Professor of Immunology Rhodri Ceredig
Introducing Rhodri Ceredig
Professor Rhodri Ceredig joined NUI, Galway as Professor of Immunology at REMEDI in September 2008. He moved to Galway after more than 10 years in France as a scientist with the Institut National de la Sante et de la Recherche Medical (INSERM), working as a full-time research. The position at REMEDI presented itself at an opportune time in his career.
"REMEDI and NUI Galway were looking to strengthen their immunology programme, and I saw an opportunity to put back into the field of immunology what I have been lucky enough to learn over the course of my career."
Ceredig's distinguished career
Ceredig's career spans over three decades, and he has collaborated with some of the very best minds working in immunology.
It didn't start smoothly. When he was in medical school, Ceredig failed to find the inspiration his fellow students had for becoming a practising doctor. When a personal experience alerted him to our lack of understanding of how normal cells behave, he had found his calling.
He was taught immunology by one of the fathers of modern immunology, Philip Gell, author one of the first textbooks of immunology. At Gell's suggestion, he moved to Australia, where he completed a PhD in immunology at the Walter and Eliza Hall Institute for medical research Melbourne University,within the group of Don Metcalf, one of the fathers of modern experimental haematology. His studies convinced him that the immune system should be viewed as an integral part of hematopoiesis.
From there, it was on to Switzerland for a postdoctoral position with Dr. Rob McDonald, then a young scientist just setting up his first research group. They were one of the first groups to use flow cytometry and sorting to quantitate immune responses in vitro. Then, he was enticed back to the John Curtin School of Medical Research (JCSMR), Canberra, Australia to work with Peter Doherty, joint winner with Rolf Zinkernagel of the 1996 Nobel Prize in Physiology or Medicine for the discovery of how the immune system recognizes virus-infected cells. He ran his own small research group there, and he was also in charge of the flow cytometry facility at JCSMR. He brings with him his expertise in flow cytometry to Galway.
Ceredig and colleagues with whom he has been collaborating for some time, have just been published in Nature Reviews Immunology. The hematopoietic system was the first cellular system in which a tissue-specific - cell was identified. That is, the different cell lineages of the hematopoietic system, namely, red cells, platelets, granulocytes and lymphocytes are all derived from a single cell type, called the hematopoietic stem cell (HSC). How the complex program of HSC development is orchestrated is not yet fully understood but has been the subject of intense investigation over the last forty years. Indeed, hematopoiesis has become the paradigm for investigating how mammalian cells chose between different lineage fates. Many models have been proposed to explain hematopoiesis, but none adequately explain recent findings. In particular, most models depict cells undergoing a series of binary choices, much like the branching of a tree. In the article, Ceredig and his co-authors Dr Geoffrey Brown from the University of Birmingham, England and Prof Ton Rolink from the University of Basel, Switzerland are trying to force a change in the way we think about the way in which hematopoietic stem cells choose their fate. One key proposition is that cells can arrive at a particular destination by multiple routes and that the pathway they take is not necessarily unidirectional. "We hope the article will provoke new experiments that will help us to develop a more precise understanding of blood cell formation". Importantly, understanding how hematopoiesis works is crucial for to the treatment of blood cell disorders, such as leukaemias, and to bone marrow transplantation. Work in the Regenerative Medicine Institute (REMEDI) at NUI Galway concerns cells of mesenchymal origin, namely fat, muscle, bone and cartilage-forming cells. Again, a mesenchymal - cell (MSC) has been proposed but exactly how MSC develop into the different lineages is unclear. Information gleaned from understanding HSC development may be applicable to MSC.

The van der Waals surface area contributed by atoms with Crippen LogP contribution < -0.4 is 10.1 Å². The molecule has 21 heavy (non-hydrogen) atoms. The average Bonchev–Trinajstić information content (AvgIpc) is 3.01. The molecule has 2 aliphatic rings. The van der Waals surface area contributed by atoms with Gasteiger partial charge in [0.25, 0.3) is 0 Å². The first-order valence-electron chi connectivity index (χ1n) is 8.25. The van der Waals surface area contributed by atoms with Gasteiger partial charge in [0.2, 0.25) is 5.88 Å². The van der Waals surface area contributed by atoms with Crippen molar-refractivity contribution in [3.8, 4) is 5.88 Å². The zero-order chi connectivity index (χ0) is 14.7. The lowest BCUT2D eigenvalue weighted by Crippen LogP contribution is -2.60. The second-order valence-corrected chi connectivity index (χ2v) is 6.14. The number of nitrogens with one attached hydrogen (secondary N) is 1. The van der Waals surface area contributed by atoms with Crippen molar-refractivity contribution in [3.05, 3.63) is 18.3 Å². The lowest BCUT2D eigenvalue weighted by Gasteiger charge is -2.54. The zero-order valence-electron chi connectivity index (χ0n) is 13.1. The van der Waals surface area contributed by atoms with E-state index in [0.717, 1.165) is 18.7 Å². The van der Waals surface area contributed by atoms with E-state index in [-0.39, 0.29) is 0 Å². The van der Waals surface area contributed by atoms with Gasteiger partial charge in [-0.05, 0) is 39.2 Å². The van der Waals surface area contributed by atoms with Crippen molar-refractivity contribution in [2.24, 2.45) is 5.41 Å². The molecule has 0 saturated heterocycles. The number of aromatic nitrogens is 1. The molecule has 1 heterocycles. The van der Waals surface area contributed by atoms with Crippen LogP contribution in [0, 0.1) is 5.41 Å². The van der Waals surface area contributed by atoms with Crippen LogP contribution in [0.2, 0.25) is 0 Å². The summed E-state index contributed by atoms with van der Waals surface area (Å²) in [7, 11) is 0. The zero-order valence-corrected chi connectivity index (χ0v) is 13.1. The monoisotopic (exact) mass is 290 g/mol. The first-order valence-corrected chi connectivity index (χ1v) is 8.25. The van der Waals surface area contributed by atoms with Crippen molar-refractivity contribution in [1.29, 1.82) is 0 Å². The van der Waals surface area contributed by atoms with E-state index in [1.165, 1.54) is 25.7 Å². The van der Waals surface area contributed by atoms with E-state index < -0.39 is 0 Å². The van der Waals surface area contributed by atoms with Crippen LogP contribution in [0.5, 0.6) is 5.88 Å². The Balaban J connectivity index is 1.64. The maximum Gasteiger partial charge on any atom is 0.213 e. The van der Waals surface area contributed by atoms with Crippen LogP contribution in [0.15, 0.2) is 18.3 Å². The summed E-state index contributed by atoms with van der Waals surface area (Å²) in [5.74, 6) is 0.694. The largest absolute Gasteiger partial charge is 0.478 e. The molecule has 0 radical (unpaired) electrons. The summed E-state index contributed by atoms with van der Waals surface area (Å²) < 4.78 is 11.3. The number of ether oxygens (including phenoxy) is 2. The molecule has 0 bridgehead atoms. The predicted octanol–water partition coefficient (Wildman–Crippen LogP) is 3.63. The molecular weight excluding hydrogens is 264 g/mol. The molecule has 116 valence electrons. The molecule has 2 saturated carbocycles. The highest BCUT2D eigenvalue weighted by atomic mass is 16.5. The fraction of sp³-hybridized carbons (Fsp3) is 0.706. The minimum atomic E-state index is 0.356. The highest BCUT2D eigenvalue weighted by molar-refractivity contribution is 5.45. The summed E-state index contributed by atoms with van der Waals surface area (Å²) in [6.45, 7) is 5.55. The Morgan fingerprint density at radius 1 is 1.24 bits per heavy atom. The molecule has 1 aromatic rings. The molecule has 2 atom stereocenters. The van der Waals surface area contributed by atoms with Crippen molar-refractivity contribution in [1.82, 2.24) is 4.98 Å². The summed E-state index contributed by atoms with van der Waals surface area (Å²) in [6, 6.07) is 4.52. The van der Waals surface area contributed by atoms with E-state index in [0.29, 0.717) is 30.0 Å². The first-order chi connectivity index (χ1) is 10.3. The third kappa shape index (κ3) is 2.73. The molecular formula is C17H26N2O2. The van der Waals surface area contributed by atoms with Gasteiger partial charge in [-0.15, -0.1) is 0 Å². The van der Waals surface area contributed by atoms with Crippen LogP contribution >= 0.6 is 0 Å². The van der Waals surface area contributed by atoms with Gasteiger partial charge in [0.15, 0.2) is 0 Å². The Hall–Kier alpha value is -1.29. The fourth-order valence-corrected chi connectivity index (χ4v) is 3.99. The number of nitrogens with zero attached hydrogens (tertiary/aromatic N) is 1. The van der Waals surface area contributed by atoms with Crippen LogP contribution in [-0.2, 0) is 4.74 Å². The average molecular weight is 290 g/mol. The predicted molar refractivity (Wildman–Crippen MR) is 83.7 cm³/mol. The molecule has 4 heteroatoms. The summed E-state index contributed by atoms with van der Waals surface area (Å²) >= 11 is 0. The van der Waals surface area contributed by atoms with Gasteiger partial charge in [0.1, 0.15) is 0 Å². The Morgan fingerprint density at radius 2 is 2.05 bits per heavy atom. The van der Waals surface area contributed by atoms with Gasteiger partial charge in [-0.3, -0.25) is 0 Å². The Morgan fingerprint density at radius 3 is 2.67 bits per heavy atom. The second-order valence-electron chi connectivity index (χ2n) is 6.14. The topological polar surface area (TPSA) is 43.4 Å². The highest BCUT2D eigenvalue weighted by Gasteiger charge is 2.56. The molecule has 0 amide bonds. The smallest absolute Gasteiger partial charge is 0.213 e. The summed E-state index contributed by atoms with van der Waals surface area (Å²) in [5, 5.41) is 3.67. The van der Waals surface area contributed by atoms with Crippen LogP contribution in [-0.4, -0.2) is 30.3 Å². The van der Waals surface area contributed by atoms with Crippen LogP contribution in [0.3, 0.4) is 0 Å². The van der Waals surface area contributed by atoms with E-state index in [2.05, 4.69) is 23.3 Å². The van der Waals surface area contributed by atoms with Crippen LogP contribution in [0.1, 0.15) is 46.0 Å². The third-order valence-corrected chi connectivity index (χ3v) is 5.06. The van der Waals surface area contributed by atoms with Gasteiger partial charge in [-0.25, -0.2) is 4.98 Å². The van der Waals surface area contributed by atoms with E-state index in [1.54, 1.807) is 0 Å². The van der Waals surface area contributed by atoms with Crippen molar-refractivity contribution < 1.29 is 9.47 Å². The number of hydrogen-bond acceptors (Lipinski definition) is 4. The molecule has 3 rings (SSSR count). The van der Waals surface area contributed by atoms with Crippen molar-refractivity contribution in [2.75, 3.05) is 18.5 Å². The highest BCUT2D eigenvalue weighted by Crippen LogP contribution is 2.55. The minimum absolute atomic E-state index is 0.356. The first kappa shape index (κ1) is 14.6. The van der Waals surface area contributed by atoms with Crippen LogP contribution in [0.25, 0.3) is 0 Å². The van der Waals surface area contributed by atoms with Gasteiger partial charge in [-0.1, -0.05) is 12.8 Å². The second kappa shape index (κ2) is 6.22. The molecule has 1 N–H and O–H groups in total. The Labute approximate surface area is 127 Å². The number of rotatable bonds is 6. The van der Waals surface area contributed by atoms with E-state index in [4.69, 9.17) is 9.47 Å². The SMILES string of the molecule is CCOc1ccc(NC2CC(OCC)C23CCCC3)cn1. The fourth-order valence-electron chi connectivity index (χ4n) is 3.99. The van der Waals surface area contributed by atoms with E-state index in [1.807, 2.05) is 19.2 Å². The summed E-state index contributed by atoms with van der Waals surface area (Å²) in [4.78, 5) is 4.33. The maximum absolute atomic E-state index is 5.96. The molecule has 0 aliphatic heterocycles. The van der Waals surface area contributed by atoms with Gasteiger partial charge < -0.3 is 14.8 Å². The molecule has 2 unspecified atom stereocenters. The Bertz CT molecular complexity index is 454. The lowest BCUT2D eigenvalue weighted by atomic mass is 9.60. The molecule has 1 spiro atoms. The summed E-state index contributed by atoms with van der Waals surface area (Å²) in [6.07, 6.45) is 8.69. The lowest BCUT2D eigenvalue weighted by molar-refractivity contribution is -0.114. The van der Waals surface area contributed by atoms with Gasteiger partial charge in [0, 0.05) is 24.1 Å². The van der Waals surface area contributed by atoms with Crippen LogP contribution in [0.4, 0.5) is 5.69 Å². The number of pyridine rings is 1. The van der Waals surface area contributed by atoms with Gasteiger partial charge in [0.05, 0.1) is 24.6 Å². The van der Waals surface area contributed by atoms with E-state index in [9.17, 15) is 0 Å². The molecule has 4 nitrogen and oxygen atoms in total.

"Opportunities for scientific collaboration rarely take long to present themselves to new academic members. Not surprisingly, Ceredig has already formed promising collaborative relationships with the Department of Biochemistry. "We have a shared interest in DNA repair, something which lymphocytes do very well because in order to develop, they have to chop and change their DNA." Lymphocytes express receptor molecules encoded for by a gene whose sequence is the result of a complex gene rearrangement process. Normally, if cells try to cut and rearrange their DNA, they die because this process activates the cell suicide pathway. However, lymphocytes have acquired a way of surviving this dangerous step thereby rearranging their receptor genes.. DNA is also damaged and cut by irradiation. We have recently identified in mice a particular sub-population of early T cell progenitors that is relatively resistant to the lethal effects of irradiation. We wish to understand why these cells have such properties. If such a cell exists in man, this will be of considerable clinical relevance. Bone marrow transplantation is a frequently-used treatment modality and this is frequently preceded by giving patients large doses of irradiation in order to purge the hematopoietic system of HSC and their descendants The implications of this finding are quite profound because treatments like bone marrow transplantation because if we can identify this cell in man and manipulate its survival and development it could have a number of clinical applications. It's a long way off, but is an example of what can emerge from basic science."